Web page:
Eurostar is the high-speed passenger train that travels from London to Paris & Brussels via the Channel Tunnel, taking as little as 2 hours 15 minutes for the 495 km (307 miles) to Paris. Eurostar trains travel at a speed of upto 186 mph and they leave the London St Pancras station almost every hour for the Gare du Nord in central Paris making it a reliable, comfortable and environment-friendly alternative to flying. You are advised to check in 45 minutes earlier and drink some champagne at the amazing champagne bar at the station, The announcement for the train to depart is made, the door alarm sounds and the doors close gently with a hiss. We settle into our seats, and the Eurostar slowly picks up speed at it heads out of the magnificent arched trainshed of St Pancras International Station. The train starts to head north, but almost immediately it makes a sharp right-hand turn past the huge steel gasometers that have been a familiar sight behind Kings Cross/St Pancras for years. They have even been named listed structures for their architectural marvel. After a minute or two the Eurostar enters a covered bridge across the tracks leading out of adjacent Kings Cross station, which becomes a long tunnel under east London taking the Eurostar east and south. And 5 minutes later, we began to be able to view glimpses of sunlight and the platforms of Stratford International station. The train leaves the tunnel 8 minutes later and crosses dilapidated building and the wasteland of East London. 10-12 minutes from St Pancras you'll see the magnificent Queen Elizabeth II suspension bridge on the right, which carries the M25 London orbital motorway across the River Thames at the Dartford Crossing. The Eurostar now goes back into a short tunnel for its own crossing underneath the Thames, emerging the other side in the county of Kent. The Eurostar has now picked up its full speed of 186mph (300 km/h), with traffic on the adjacent motorway standing still in comparison. After
Photo of London, United Kingdom by Charu Mittal
There are three daily 186 mph TGV trains from Paris to Turin & Milan operated by the French railways. On leaving Paris they race over the high-speed line at up to 186 mph (300 km/h) as far as Lyon St Exupéry, but they then slow right down to gently trundle through the scenic Alpine foothills on conventional lines via Chambéry, crossing into Italy at Modane and heading through Turin to Milan. The train is fully equipped right from power sockets for laptops and mobiles at every seat to baby-changing facilities and designated spaces for physically handicapped passengers. There's even cafe-bar serving drinks, snacks & light meals, or you can even bring your own food & wine along for the journey. In first class there's even a provision for ordering an excellent 3-course meal with wine, served at your seat. The entire experience is no less than travelling in the Orient Express. The seats are wide and comfortable, the views of the Alpine hills will take your breath away and make you reflect on the importance of being close to nature. Stay overnight in Milan and soak in the atmosphere of the city. Its an unbeatable experience.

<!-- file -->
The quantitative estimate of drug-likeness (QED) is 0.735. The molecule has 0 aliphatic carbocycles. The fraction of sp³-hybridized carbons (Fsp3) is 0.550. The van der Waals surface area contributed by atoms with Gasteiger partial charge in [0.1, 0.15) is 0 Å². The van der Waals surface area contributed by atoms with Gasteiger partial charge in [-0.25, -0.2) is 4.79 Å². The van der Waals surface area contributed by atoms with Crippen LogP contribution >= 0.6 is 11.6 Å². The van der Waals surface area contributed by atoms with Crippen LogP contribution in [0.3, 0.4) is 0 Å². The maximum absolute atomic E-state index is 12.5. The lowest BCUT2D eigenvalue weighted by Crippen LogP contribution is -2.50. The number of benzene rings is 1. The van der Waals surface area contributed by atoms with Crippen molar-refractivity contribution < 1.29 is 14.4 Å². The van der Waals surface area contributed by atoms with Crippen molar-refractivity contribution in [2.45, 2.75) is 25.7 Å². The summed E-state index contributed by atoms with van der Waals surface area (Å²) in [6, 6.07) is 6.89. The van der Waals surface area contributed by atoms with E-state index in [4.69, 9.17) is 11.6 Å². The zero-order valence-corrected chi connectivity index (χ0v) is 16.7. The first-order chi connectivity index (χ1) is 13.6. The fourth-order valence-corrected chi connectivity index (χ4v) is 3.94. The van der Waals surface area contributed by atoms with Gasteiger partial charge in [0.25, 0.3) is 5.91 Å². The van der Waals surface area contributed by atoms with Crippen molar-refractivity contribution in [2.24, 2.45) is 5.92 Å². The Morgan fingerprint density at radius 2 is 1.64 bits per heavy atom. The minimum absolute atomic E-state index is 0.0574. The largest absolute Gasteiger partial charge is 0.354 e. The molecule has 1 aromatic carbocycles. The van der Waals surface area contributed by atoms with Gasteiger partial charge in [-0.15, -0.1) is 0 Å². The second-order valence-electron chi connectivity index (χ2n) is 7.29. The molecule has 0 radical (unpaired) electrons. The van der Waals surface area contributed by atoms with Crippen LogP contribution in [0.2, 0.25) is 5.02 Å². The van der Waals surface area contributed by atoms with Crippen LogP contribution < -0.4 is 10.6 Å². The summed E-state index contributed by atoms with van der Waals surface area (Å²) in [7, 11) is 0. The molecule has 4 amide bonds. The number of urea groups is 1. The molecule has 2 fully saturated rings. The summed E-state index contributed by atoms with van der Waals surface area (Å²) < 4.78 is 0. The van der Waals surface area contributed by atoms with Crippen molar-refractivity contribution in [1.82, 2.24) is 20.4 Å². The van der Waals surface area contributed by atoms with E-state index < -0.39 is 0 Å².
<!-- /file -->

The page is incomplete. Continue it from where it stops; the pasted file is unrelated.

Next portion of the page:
Photo of Paris, Paris, France by Charu Mittal
Next morning, high-speed trains whisk you from Milan to Florence in 2 hours and Rome in 3½ hours from as little as €29, or take a Frecciabianca train to Venice in 2½ hours. Trenitalia is the name of Italy's national train operator, and their premier ETR500 Frecciarossa high-speed trains operate on the main Turin-Milan-Bologna-Florence-Rome-Naples route. Frecciarossa is aptly named as it means red arrow, and they can reach upto 300 km/h (186 mph) on Italy's new high-speed lines. There's no point flying between these countries anymore. Rome to Milan now takes only 2 hours 40 minutes by train, Rome to Florence as little as 1 hour 23 minutes, with a restaurant car and adequate provision for the comfort of the travellers. Frecciarossa trains have four classes: Standard (2nd class), Premium (premium 2nd class), Business (1st class) and Executive (premium 1st class). They're all comfortable, the only difference is the inclusion of meals and some facilities. A train has a different kind of an ambience, I think all trains take you back to a simpler time where people aren't really in a hurry to get somewhere anymore. Its less about getting somewhere and more about the journey you take to get there.
Photo of Milan, Province of Milan, Italy by Charu Mittal
Photo of Milan, Province of Milan, Italy by Charu Mittal